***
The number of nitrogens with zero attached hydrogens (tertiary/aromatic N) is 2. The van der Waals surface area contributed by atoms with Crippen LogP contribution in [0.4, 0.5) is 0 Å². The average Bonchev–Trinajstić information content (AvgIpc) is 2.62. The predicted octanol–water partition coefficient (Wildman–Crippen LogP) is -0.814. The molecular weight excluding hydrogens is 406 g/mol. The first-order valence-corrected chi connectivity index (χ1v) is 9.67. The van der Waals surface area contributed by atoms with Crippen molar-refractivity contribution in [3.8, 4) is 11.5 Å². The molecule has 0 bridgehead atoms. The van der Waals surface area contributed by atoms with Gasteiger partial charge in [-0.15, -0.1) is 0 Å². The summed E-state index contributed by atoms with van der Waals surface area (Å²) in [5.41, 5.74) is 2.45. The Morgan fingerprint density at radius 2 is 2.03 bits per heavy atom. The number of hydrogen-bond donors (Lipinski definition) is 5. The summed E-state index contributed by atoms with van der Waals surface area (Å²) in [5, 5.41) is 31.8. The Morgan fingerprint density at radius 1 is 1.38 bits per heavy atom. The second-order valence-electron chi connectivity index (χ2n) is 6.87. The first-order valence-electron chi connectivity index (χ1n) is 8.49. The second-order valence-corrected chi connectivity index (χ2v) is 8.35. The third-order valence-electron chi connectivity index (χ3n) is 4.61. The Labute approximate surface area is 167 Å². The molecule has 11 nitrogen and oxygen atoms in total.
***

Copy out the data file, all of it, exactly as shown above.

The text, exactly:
The number of nitrogens with zero attached hydrogens (tertiary/aromatic N) is 2. The van der Waals surface area contributed by atoms with Crippen LogP contribution in [0.4, 0.5) is 0 Å². The average Bonchev–Trinajstić information content (AvgIpc) is 2.62. The predicted octanol–water partition coefficient (Wildman–Crippen LogP) is -0.814. The molecular weight excluding hydrogens is 406 g/mol. The first-order valence-corrected chi connectivity index (χ1v) is 9.67. The van der Waals surface area contributed by atoms with Crippen molar-refractivity contribution in [3.8, 4) is 11.5 Å². The molecule has 0 bridgehead atoms. The van der Waals surface area contributed by atoms with Gasteiger partial charge in [-0.15, -0.1) is 0 Å². The summed E-state index contributed by atoms with van der Waals surface area (Å²) in [5.41, 5.74) is 2.45. The Morgan fingerprint density at radius 2 is 2.03 bits per heavy atom. The number of hydrogen-bond donors (Lipinski definition) is 5. The summed E-state index contributed by atoms with van der Waals surface area (Å²) in [5, 5.41) is 31.8. The Morgan fingerprint density at radius 1 is 1.38 bits per heavy atom. The second-order valence-electron chi connectivity index (χ2n) is 6.87. The first-order valence-electron chi connectivity index (χ1n) is 8.49. The second-order valence-corrected chi connectivity index (χ2v) is 8.35. The third-order valence-electron chi connectivity index (χ3n) is 4.61. The Labute approximate surface area is 167 Å². The molecule has 11 nitrogen and oxygen atoms in total.